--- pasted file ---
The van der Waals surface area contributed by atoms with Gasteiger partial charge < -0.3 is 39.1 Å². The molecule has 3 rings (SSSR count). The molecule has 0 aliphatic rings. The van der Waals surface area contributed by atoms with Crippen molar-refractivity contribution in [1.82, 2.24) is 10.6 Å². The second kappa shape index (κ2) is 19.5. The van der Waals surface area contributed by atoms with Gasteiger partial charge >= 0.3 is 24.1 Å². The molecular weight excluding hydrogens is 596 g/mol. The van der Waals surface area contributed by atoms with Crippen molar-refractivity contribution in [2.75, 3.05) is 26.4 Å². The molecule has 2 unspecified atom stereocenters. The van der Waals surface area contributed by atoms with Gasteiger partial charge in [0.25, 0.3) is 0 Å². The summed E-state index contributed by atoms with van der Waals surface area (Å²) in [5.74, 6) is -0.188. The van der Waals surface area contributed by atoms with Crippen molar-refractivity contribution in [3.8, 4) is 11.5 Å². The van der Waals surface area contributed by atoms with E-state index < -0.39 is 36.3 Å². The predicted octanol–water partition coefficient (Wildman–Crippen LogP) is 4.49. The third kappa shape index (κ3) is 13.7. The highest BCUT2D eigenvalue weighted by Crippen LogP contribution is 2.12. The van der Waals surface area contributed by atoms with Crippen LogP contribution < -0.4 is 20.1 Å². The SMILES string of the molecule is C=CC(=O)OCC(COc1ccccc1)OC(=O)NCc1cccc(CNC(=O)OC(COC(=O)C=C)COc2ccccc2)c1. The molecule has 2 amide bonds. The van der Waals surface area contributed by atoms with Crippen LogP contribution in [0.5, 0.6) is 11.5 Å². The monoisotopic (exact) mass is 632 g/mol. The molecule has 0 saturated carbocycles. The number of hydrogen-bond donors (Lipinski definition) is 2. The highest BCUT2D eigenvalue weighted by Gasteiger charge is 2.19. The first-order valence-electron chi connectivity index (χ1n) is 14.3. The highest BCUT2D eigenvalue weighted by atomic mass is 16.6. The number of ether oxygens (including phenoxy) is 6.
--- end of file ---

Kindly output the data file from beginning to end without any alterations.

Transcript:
The van der Waals surface area contributed by atoms with Gasteiger partial charge < -0.3 is 39.1 Å². The molecule has 3 rings (SSSR count). The molecule has 0 aliphatic rings. The van der Waals surface area contributed by atoms with Crippen molar-refractivity contribution in [1.82, 2.24) is 10.6 Å². The second kappa shape index (κ2) is 19.5. The van der Waals surface area contributed by atoms with Gasteiger partial charge >= 0.3 is 24.1 Å². The molecular weight excluding hydrogens is 596 g/mol. The van der Waals surface area contributed by atoms with Crippen molar-refractivity contribution in [2.75, 3.05) is 26.4 Å². The molecule has 2 unspecified atom stereocenters. The van der Waals surface area contributed by atoms with Gasteiger partial charge in [0.25, 0.3) is 0 Å². The summed E-state index contributed by atoms with van der Waals surface area (Å²) in [5.74, 6) is -0.188. The van der Waals surface area contributed by atoms with Crippen molar-refractivity contribution in [3.8, 4) is 11.5 Å². The van der Waals surface area contributed by atoms with E-state index < -0.39 is 36.3 Å². The predicted octanol–water partition coefficient (Wildman–Crippen LogP) is 4.49. The third kappa shape index (κ3) is 13.7. The highest BCUT2D eigenvalue weighted by Crippen LogP contribution is 2.12. The van der Waals surface area contributed by atoms with Crippen LogP contribution < -0.4 is 20.1 Å². The SMILES string of the molecule is C=CC(=O)OCC(COc1ccccc1)OC(=O)NCc1cccc(CNC(=O)OC(COC(=O)C=C)COc2ccccc2)c1. The molecule has 2 amide bonds. The van der Waals surface area contributed by atoms with Crippen LogP contribution in [0.5, 0.6) is 11.5 Å². The monoisotopic (exact) mass is 632 g/mol. The molecule has 0 saturated carbocycles. The number of hydrogen-bond donors (Lipinski definition) is 2. The highest BCUT2D eigenvalue weighted by Gasteiger charge is 2.19. The first-order valence-electron chi connectivity index (χ1n) is 14.3. The highest BCUT2D eigenvalue weighted by atomic mass is 16.6. The number of ether oxygens (including phenoxy) is 6.